As he continued to tour the country through his coaching career, he impressed head coaches, just as he had in his playing days. Marion started to truly make a name for himself in the coaching world after transforming offenses and developing receivers into nationally recognized players, including All-Mountain West wide receiver, Calvin Turner Jr.

The wide receiver coach position at Pitt, close to where Marion grew up, became available early in 2021. With a deep group of receivers and a nationally recognized team, plenty of coaches around the nation had their eyes on the job. But ultimately, Marion shot to the top of Pitt’s list and the job was his.

“We went on a national search to find our new wide receivers coach and, boy, did we ever go national by finding him in Hawaii,” head football coach Patrick Narduzzi said. “We had a ton of interest in this position but Brennan Marion clearly rose to the top.”

Although it wasn’t his initial goal as a hopeful teen in California, Marion achieved one of his dreams, getting to coach where it all started back in western Pennsylvania.

“Dreams really do come true,” Marion said. “I am extremely honored and thankful for the opportunity to return home and serve the football program at the University of Pittsburgh. Coach Narduzzi and his staff have been building something very special. I can’t wait to get back to Pittsburgh and work in our wide receivers room.”

The receiver room welcomes back experience in redshirt seniors Tre Tipton and Taysir Mack. Marion isn’t the only person Narduzzi pulled from Hawaii either, bringing in redshirt senior transfer wide receiver Melquise Stovall.

But the headliner of the group is sophomore phenom Jordan Addison. Addison led the Panthers in receiving yards in his first year and drew national praise, being named to the Freshman All-American Roster by The Athletic and finishing No. 2 in ACC rookie of the year voting. But according to Marion, he wants to reach new heights this year.

“His goals are so high,” Marion said. “All I have to do with him is say ‘come on, man. You want to be a first round pick. You want that pressure. You want to be that guy.’ And he’ll turn it up that way. So it’s just the subtle things with him that get him to take his game to another level.”

Addison knows where he wants to be and Marion knows how to get there. Addison said the former NFL wide receiver has taught him a lot in his first nine months with the team with new drills and lending his wisdom to the young athletes.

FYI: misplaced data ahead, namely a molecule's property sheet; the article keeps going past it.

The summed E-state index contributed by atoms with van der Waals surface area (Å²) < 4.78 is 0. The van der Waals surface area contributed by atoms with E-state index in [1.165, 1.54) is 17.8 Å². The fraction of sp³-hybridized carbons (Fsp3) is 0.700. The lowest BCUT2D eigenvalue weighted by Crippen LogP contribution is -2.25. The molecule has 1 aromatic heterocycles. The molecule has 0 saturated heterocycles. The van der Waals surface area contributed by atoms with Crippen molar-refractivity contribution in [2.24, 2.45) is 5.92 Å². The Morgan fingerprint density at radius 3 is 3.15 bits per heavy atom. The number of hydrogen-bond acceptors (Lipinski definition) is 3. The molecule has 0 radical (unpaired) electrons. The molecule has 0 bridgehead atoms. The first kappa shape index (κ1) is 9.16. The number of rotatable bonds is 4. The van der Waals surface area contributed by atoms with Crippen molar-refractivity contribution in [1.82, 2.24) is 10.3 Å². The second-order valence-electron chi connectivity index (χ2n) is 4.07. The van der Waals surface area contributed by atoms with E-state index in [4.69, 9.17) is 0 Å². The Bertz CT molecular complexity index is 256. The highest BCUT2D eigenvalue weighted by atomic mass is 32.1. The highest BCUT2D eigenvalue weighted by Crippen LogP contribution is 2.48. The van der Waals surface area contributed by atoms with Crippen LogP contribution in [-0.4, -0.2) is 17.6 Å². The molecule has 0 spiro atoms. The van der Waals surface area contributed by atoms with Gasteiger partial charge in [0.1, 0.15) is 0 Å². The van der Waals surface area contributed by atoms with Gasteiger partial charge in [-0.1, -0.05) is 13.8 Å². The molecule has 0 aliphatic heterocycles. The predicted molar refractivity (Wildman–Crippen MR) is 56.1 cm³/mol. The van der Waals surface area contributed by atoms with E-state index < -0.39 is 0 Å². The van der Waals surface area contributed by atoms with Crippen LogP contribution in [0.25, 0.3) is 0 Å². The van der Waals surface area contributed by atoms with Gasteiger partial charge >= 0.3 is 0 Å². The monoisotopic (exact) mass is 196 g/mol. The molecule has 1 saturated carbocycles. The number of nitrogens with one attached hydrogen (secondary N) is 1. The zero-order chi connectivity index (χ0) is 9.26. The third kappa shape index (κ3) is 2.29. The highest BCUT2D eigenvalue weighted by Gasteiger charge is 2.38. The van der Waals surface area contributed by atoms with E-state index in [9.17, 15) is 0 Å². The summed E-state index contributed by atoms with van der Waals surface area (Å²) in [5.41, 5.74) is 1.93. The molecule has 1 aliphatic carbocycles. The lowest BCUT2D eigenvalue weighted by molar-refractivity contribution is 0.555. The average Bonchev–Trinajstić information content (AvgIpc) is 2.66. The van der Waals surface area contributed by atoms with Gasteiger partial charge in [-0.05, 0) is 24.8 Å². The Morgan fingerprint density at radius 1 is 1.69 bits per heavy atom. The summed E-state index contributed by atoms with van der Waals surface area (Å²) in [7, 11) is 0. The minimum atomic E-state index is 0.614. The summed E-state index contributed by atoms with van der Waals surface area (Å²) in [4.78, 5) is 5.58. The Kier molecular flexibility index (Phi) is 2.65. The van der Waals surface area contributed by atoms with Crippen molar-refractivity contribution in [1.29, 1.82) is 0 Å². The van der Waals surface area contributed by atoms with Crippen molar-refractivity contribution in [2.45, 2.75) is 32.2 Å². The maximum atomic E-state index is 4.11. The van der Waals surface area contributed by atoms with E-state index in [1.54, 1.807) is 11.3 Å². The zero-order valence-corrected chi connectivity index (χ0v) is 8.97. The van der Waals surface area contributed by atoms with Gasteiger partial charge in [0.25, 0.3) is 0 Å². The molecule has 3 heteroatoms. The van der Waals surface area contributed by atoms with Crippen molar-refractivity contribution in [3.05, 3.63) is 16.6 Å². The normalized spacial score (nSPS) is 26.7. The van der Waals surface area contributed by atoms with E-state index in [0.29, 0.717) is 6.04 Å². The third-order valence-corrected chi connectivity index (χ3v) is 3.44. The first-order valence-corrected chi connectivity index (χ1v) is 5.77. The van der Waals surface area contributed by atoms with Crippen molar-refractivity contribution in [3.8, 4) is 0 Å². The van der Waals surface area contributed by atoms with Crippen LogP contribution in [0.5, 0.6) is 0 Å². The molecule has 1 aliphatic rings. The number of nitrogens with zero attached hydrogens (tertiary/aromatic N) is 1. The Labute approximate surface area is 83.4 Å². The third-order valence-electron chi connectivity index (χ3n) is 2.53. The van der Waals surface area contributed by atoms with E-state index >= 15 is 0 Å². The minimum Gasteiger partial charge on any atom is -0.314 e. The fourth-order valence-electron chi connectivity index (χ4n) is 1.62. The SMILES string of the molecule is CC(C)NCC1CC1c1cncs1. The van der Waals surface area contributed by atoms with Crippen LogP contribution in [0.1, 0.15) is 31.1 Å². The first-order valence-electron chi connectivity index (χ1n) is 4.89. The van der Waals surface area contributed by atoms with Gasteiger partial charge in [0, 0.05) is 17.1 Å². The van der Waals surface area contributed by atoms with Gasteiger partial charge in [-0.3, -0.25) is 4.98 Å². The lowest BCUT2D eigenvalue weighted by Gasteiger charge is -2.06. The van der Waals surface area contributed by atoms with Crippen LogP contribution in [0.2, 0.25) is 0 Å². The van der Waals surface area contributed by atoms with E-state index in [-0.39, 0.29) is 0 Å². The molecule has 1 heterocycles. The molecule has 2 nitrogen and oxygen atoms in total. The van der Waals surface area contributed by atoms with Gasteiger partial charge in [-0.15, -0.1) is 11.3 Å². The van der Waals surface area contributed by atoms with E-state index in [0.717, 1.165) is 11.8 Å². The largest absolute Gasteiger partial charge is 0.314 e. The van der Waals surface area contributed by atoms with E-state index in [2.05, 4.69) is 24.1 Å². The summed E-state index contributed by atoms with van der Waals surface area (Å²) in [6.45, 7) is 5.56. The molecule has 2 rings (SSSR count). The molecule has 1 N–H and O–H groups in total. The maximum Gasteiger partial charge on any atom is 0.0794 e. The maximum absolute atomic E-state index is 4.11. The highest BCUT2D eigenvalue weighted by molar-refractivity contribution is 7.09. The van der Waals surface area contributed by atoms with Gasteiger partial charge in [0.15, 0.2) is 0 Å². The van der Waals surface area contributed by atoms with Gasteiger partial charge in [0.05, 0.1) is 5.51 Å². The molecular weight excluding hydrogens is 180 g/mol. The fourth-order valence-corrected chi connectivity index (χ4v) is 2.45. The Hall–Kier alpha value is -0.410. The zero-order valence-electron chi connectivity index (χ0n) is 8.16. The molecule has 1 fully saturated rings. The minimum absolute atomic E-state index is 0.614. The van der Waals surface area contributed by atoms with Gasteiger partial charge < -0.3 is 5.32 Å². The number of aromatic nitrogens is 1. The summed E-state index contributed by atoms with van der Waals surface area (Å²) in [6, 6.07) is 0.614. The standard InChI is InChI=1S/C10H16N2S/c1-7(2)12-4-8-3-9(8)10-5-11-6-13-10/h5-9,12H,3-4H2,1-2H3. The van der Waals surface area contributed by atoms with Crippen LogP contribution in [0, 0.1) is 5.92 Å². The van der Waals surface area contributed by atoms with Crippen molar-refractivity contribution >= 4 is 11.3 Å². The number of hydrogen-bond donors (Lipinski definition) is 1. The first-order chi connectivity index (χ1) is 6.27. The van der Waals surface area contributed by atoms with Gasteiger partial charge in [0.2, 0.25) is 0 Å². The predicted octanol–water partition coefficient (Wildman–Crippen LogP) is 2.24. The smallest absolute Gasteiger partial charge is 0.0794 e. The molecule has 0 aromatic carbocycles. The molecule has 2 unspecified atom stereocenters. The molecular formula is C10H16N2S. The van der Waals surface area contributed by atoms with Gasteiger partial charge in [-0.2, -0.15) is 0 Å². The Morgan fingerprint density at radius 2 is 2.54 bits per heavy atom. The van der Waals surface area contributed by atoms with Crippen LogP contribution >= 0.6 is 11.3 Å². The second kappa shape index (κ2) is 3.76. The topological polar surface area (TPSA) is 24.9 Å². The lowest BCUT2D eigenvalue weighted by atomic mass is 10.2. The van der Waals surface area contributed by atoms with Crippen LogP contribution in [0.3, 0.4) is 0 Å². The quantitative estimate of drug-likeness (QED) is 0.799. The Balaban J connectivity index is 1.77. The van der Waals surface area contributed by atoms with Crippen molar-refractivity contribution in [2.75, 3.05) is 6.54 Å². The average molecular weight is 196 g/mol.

“He introduced us to a couple new drills, different releases, different kinds of steps for when you get into your route,” Addison said. “He taught us a lot.”

The sophomore’s work ethic and lofty goals will draw comparisons to Marion’s when he was Addison’s age. But Marion maintains he isn’t reminded of his younger self when he looks at the sophomore — he thinks he’s better.

“He’s a lot more humble than I was,” Marion said. “Talent-wise, for sure. He’s got it.” 

One of Marion’s biggest tasks in his new position is finding more receivers like Addison — driven and talented high school football players with lofty goals. He hit the ground running in the scouting department, landing three three-star prospects, landing him at No. 20 on 247Sports’ list of top recruiters in the ACC. Narduzzi hopes Marion’s youth will help him connect with recruits and land more big name recruits.

“He’s a great teacher of wide receiver play and has outstanding recruiting ties in key geographical areas for us,” Narduzzi said. “He is a high-energy person who builds relationships and connects people.”

But above all else, Marion wants his receivers to do what receivers do — catch the football.

“Number one thing as a receiver is to catch the ball,” Marion said. “Now we just emphasize catching the ball. We do it everyday. There’s not ever going to be a day that we don’t catch the ball. Everything that we do finishes with a catch or starts with a catch.”

Stephen Thompson contributed reporting.